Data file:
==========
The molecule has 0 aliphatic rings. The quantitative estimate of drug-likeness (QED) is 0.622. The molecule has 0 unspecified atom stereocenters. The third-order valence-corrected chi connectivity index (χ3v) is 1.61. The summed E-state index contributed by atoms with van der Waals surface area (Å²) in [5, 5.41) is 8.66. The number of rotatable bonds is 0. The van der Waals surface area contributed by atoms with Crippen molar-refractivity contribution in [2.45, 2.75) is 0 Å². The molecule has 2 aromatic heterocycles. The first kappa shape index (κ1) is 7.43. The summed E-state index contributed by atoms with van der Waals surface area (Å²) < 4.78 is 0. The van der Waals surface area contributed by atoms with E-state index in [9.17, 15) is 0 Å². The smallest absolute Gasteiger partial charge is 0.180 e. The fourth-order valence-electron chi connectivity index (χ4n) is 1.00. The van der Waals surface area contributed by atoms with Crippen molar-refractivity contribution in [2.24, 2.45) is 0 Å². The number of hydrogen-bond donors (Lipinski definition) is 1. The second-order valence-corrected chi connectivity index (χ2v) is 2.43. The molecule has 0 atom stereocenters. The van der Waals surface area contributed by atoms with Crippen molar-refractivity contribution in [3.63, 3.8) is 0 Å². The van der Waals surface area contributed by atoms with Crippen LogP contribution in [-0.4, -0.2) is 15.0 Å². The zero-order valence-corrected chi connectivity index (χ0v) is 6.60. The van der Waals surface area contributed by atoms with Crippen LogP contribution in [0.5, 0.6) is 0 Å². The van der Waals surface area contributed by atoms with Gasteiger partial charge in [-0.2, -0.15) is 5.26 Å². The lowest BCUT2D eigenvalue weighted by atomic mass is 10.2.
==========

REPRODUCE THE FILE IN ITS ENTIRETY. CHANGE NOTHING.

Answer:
The molecule has 0 aliphatic rings. The quantitative estimate of drug-likeness (QED) is 0.622. The molecule has 0 unspecified atom stereocenters. The third-order valence-corrected chi connectivity index (χ3v) is 1.61. The summed E-state index contributed by atoms with van der Waals surface area (Å²) in [5, 5.41) is 8.66. The number of rotatable bonds is 0. The van der Waals surface area contributed by atoms with Crippen molar-refractivity contribution in [2.45, 2.75) is 0 Å². The molecule has 2 aromatic heterocycles. The first kappa shape index (κ1) is 7.43. The summed E-state index contributed by atoms with van der Waals surface area (Å²) < 4.78 is 0. The van der Waals surface area contributed by atoms with E-state index in [9.17, 15) is 0 Å². The smallest absolute Gasteiger partial charge is 0.180 e. The fourth-order valence-electron chi connectivity index (χ4n) is 1.00. The van der Waals surface area contributed by atoms with Crippen molar-refractivity contribution in [2.24, 2.45) is 0 Å². The number of hydrogen-bond donors (Lipinski definition) is 1. The second-order valence-corrected chi connectivity index (χ2v) is 2.43. The molecule has 0 atom stereocenters. The van der Waals surface area contributed by atoms with Crippen molar-refractivity contribution in [3.63, 3.8) is 0 Å². The van der Waals surface area contributed by atoms with Crippen LogP contribution in [-0.4, -0.2) is 15.0 Å². The zero-order valence-corrected chi connectivity index (χ0v) is 6.60. The van der Waals surface area contributed by atoms with Crippen LogP contribution in [0.5, 0.6) is 0 Å². The van der Waals surface area contributed by atoms with Gasteiger partial charge in [-0.2, -0.15) is 5.26 Å². The lowest BCUT2D eigenvalue weighted by atomic mass is 10.2.